Evans and Doyle's The 1940s Home is an excellent and well-researched introduction to domestic architecture and design from two experts in the field of twentieth-century British social history. Note that it is a book on the home, and as such covers not just buildings, but also furniture, textiles and wallpaper, and domestic appliances. An unexpectedly rich period for study of this range of material, the decade embraced, in building, the existing housing stock, air-raid shelters, the range of prefabs available from 1944, and the new house and flat designs quickly constructed after the end of the War; and in internal design, Ercol, Utility Furniture, and designs by Race, Spence and Heal. Many of these are instantly recognisable - such as the Boomerang table by Liberty's, the Bush bakelite DAC90 radio, and the Murphy baffle radio.
The information is detailed and extensive - prefabs, as can still be seen, lasted much longer than expected: all had a refrigerator from the start, and some were assembled on site by German and Italian prisoners of war, but they cost not much less than permanent homes. The range of building quickly put up after 1945 included blocks of flats which stand side by side with the best in twentieth century architecture - Churchill Gardens, Pimlico, for example - while other developments were not much different from Victorian tenement buildings. The authors point out the compromise between the need to supply housing with limited supply of building materials for a populace which expressed a preference for individual houses. This led to a continuation of the curious British pattern for blocks of flats which were in effect piles of streets of independent dwellings each with an outside entry, rather than the continental pattern of dwellings coming off a central core, with janitors and a formal entry point (which was already in use for mansion blocks).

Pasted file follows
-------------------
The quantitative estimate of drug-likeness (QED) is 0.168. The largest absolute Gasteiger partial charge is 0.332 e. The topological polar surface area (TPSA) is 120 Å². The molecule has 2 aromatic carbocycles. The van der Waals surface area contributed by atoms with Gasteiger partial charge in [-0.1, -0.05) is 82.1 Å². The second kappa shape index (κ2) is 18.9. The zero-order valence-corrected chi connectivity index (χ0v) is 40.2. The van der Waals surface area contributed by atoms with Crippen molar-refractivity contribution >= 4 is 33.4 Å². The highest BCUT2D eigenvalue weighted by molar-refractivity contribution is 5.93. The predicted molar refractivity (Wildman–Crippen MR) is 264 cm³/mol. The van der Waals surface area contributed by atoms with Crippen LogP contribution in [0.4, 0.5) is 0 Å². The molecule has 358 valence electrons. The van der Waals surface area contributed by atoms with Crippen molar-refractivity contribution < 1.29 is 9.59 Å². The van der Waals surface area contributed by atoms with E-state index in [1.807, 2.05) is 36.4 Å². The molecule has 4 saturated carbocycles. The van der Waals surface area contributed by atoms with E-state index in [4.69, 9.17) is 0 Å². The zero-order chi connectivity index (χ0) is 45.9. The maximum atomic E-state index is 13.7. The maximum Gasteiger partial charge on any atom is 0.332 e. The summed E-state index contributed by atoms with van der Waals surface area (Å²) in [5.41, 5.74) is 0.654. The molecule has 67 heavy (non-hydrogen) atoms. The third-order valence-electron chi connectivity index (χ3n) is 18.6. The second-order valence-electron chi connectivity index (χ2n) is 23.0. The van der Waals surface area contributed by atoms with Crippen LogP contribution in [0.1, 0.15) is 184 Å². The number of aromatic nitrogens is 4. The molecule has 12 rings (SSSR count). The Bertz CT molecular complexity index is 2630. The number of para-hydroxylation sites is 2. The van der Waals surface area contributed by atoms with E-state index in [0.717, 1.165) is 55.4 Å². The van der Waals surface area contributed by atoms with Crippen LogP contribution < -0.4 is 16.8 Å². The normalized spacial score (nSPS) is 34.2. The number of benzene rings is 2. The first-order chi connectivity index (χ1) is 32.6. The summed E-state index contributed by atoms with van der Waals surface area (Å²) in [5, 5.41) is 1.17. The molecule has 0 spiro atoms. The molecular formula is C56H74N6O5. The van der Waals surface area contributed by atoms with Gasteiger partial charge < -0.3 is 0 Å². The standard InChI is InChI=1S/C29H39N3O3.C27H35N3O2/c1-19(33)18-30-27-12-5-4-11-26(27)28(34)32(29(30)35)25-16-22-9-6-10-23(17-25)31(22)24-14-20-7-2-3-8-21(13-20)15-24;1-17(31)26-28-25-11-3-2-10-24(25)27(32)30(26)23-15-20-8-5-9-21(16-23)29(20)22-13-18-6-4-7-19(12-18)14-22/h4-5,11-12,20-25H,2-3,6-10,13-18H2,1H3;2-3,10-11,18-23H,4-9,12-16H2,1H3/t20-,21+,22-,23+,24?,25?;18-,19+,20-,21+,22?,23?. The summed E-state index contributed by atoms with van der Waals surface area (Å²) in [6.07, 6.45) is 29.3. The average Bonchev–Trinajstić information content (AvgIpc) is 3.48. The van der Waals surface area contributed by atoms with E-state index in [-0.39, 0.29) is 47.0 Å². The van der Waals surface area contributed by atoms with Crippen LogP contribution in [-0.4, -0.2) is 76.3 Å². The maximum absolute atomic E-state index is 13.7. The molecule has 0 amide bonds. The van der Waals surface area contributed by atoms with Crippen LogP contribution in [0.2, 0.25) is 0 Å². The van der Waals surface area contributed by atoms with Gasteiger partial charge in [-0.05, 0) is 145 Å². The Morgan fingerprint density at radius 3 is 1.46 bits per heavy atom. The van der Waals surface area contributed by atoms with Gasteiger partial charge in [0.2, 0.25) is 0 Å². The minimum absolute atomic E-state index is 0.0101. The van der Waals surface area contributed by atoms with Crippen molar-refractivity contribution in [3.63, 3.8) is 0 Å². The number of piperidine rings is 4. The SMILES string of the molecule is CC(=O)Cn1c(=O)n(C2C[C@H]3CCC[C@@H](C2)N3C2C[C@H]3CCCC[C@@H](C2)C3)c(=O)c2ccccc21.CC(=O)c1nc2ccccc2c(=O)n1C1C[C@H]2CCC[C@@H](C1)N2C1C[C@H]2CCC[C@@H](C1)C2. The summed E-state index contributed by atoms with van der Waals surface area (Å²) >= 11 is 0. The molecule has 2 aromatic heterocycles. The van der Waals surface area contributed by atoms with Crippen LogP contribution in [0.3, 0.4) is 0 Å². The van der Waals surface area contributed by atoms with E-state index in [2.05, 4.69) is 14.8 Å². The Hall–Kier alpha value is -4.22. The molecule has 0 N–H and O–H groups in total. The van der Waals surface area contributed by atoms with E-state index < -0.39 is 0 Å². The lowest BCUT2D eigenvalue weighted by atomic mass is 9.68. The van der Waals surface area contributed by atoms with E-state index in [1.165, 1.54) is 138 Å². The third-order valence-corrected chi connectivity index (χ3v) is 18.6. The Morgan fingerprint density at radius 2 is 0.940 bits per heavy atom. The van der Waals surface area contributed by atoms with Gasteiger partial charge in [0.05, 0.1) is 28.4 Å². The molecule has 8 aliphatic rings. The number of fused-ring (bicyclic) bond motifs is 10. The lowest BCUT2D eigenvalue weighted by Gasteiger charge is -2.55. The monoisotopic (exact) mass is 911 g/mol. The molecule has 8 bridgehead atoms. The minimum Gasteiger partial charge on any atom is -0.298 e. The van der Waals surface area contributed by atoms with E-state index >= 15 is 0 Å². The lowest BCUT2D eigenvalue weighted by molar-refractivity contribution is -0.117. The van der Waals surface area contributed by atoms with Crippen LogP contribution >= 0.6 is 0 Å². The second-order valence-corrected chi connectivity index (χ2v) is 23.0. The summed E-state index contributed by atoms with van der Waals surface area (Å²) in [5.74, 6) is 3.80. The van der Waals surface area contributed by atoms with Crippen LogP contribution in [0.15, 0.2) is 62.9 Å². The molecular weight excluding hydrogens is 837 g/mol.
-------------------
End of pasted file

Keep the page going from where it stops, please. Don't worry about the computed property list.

So, a fine book, with a wealth of excellent photographs, showing how the 1940s, far from being a drab decade of austerity and shortages, displayed ingenuity and vitality in design and architecture.
Most of my collection on this subject are enormous compendiums and a chore to store as bookcases are full. This is super. Concise, easy to read, easy to hold, and because I am getting on a bit (born during the war) exactly what I need.
If you want to know what everyday Deco was like, between the wars style, normal household items, this book is perfect. No the usual glossy tome, but a really good research item. I've been making miniatures in this 1930's style, and this book has been an invaluable resource thoughout my project.